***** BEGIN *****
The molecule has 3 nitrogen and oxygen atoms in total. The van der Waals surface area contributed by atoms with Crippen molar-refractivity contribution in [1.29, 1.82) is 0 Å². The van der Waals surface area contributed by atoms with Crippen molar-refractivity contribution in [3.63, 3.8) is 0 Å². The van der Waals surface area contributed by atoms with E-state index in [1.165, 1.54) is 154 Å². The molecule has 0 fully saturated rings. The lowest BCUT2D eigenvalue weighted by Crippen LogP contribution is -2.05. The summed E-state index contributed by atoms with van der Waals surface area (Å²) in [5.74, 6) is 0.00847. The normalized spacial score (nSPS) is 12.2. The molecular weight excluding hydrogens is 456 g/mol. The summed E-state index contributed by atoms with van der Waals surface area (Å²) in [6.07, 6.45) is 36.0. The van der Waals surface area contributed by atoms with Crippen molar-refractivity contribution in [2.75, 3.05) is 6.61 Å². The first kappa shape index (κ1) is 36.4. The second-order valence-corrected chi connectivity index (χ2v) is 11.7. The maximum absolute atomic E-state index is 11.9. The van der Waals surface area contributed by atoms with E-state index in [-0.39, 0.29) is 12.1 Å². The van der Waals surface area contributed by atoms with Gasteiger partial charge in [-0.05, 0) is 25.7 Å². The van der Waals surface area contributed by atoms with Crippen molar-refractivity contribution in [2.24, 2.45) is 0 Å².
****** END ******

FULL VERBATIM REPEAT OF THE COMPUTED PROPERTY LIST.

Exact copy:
The molecule has 3 nitrogen and oxygen atoms in total. The van der Waals surface area contributed by atoms with Crippen molar-refractivity contribution in [1.29, 1.82) is 0 Å². The van der Waals surface area contributed by atoms with Crippen molar-refractivity contribution in [3.63, 3.8) is 0 Å². The van der Waals surface area contributed by atoms with E-state index in [1.165, 1.54) is 154 Å². The molecule has 0 fully saturated rings. The lowest BCUT2D eigenvalue weighted by Crippen LogP contribution is -2.05. The summed E-state index contributed by atoms with van der Waals surface area (Å²) in [5.74, 6) is 0.00847. The normalized spacial score (nSPS) is 12.2. The molecular weight excluding hydrogens is 456 g/mol. The summed E-state index contributed by atoms with van der Waals surface area (Å²) in [6.07, 6.45) is 36.0. The van der Waals surface area contributed by atoms with Crippen molar-refractivity contribution in [2.75, 3.05) is 6.61 Å². The first kappa shape index (κ1) is 36.4. The second-order valence-corrected chi connectivity index (χ2v) is 11.7. The maximum absolute atomic E-state index is 11.9. The van der Waals surface area contributed by atoms with E-state index in [-0.39, 0.29) is 12.1 Å². The van der Waals surface area contributed by atoms with Gasteiger partial charge in [-0.05, 0) is 25.7 Å². The van der Waals surface area contributed by atoms with Crippen molar-refractivity contribution in [2.24, 2.45) is 0 Å².